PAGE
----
"Even grandfather is singing."
Translation:Till och med farfar sjunger.
I am curious why the verb is not in the second position (Till och med sjunger farfar.) in this sentence?
I think it’s because ”till och med” (even) refers to ”farfar” so those two go together and form one constituent and then the verb is in the second position after that constituent: [Till och med farfar] [sjunger], but I’m not sure.
Come to think of it, it would be possible to shorten this sentence to 'Alla sjunger', ('everyone's singing') which shows why "till och med farfar" is one constituent.
I'm a little confused with this "till och med" expression. Does that mean for example in this sentence, that grandfather can do many things, and he can also sing, or does it mean, that many people sing (ex. at dinner), including grandfather. Can it be used in a family gathering, when someone refuses to sing, and the host says to him/her: "'Come on, sing, even grandfather is singing!" Or did I understand it wrong? :)
The second one, otherwise the translation would be "Grandfather can even sing" ("Farfar kan till och med sjunga", I guess...)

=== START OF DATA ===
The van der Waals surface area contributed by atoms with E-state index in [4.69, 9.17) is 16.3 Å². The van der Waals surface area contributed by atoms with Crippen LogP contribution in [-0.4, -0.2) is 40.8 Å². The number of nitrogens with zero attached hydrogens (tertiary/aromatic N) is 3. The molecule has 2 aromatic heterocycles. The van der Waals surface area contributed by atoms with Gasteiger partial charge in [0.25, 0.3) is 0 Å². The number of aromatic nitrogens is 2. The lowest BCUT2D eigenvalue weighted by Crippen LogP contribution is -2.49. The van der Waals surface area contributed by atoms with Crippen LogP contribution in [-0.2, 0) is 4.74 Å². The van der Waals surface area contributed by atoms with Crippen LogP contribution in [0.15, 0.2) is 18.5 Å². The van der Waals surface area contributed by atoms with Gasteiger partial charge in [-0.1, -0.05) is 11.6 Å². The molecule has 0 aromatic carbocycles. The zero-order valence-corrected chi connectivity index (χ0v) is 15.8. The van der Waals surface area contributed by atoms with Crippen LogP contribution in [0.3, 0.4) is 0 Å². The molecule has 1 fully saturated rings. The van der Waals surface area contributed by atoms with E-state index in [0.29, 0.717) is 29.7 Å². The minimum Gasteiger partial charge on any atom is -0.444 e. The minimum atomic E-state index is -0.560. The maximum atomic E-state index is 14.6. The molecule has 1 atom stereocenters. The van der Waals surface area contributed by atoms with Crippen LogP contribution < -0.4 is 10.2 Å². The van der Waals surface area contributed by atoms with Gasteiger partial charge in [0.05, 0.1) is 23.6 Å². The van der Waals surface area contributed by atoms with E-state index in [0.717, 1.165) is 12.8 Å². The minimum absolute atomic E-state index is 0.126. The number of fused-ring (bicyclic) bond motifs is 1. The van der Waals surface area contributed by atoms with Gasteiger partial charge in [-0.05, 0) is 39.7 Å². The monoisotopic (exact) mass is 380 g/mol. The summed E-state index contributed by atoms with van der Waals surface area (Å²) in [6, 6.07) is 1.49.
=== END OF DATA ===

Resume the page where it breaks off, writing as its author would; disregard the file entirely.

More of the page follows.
Can somebody explain what till och med literally means? It's hard to remember expressions like this :(
What is a literal translation of till och med? I'm guessing it's __ and ___.
They're close, but not totally the same. Till och med farfar sjunger presupposes something like 'everybody is singing, even grandpa'. But Farfar sjunger också is more like, either 'some people sing, and so does grandpa' or it could have a context like, 'grandpa does a lot of things, he does this and that and he sings too'. So I'd say Farfar sjunger också is a lot like Grandpa sings too in English.
ja... naturligtvis... "even" vs. "too"... "till och med" vs. "också"... jag gör alltid dumma frågor... eheheh... tack i alla fall :)
so "farfar till och med sjunger" essentially takes the meaning that grandfather is capable of many things, but even has the ability to sing beyond that?
No, but they overlap. Till och med indicates exceeding the expected, while "även" is mostly synonymous with också ("also").
No, "ens" is used with "inte" (inte ens) in a negative sense of "even" (not even).
Thank you for that. Ens is supposed to be one of the lesson's words but this is the first time i have seen it defined or used.